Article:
|Title||Estimates of the Association of Dementia With US Mortality Levels Using Linked Survey and Mortality Records|
|Publication Type||Journal Article|
|Year of Publication||2020|
|Authors||Stokes, AC, Weiss, J, Lundberg, DJ, Xie, W, Kim, JKi, Preston, SH, Crimmins, EM|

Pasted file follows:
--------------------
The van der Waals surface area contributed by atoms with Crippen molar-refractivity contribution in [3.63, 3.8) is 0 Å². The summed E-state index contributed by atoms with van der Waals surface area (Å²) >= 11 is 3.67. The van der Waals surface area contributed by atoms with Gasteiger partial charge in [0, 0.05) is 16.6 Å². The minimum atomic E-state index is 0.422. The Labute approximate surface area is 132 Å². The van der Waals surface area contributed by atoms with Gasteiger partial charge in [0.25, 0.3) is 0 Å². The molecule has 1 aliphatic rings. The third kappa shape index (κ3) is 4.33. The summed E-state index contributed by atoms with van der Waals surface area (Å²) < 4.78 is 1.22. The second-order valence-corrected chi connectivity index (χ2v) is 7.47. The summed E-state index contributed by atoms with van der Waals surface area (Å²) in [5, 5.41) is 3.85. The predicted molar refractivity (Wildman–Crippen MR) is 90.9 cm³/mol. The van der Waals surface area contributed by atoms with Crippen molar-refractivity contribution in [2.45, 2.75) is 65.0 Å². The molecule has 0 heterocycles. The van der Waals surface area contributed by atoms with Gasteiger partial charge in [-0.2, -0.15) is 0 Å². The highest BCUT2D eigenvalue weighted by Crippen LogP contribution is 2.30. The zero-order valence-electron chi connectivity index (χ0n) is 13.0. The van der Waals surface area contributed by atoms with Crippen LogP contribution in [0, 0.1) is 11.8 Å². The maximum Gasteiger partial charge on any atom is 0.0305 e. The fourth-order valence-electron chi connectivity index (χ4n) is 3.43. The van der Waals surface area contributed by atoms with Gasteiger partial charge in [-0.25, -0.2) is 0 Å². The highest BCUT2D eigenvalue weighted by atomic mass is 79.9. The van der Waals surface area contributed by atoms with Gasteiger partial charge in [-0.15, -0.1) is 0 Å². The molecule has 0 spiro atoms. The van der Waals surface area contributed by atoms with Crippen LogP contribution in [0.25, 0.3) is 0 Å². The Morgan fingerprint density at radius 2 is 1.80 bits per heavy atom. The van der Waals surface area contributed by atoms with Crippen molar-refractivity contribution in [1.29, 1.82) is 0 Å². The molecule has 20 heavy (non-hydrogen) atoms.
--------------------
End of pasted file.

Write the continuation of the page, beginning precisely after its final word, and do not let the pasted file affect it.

Vital statistics are the primary source of data used to understand the mortality burden of dementia in the US, despite evidence that dementia is underreported on death certificates. Alternative estimates, drawing on population-based samples, are needed.To estimate the percentage of deaths attributable to dementia in the US.A prospective cohort study of the Health and Retirement Study of noninstitutionalized US individuals with baseline exposure assessment in 2000 and follow-up through 2009 was conducted. Data were analyzed from November 2018 to May 2020. The sample was drawn from 7489 adults aged 70 to 99 years interviewed directly or by proxy. Ninety participants with missing covariates or sample weights and 57 participants lost to follow-up were excluded. The final analytic sample included 7342 adults.Dementia and cognitive impairment without dementia (CIND) were identified at baseline using Health and Retirement Study self- or proxy-reported cognitive measures and the validated Langa-Weir score cutoff.Hazard ratios relating dementia and CIND status to all-cause mortality were estimated using Cox proportional hazards regression models, accounting for covariates, and were used to calculate population-attributable fractions. Results were compared with information on cause of death from death certificates.Of the 7342 total sample, 4348 participants (60.3%) were women. At baseline, 4533 individuals (64.0%) were between ages 70 and 79 years, 2393 individuals (31.0%) were between 80 and 89 years, and 416 individuals (5.0%) were between 90 and 99 years; percentages were weighted. The percentage of deaths attributable to dementia was 13.6% (95% CI, 12.2%-15.0%) between 2000 and 2009. The mortality burden of dementia was significantly higher among non-Hispanic Black participants (24.7%; 95% CI, 17.3-31.4) than non-Hispanic White participants (12.2%; 95% CI, 10.7-13.6) and among adults with less than a high school education (16.2%; 95% CI, 13.2%-19.0%) compared with those with a college education (9.8%; 95% CI, 7.0%-12.5%). Underlying cause of death recorded on death certificates (5.0%; 95% CI, 4.3%-5.8%) underestimated the contribution of dementia to US mortality by a factor of 2.7. Incorporating deaths attributable to CIND revealed an even greater underestimation.The findings of this study suggest that the mortality burden associated with dementia is underestimated using vital statistics, especially when considering CIND in addition to dementia.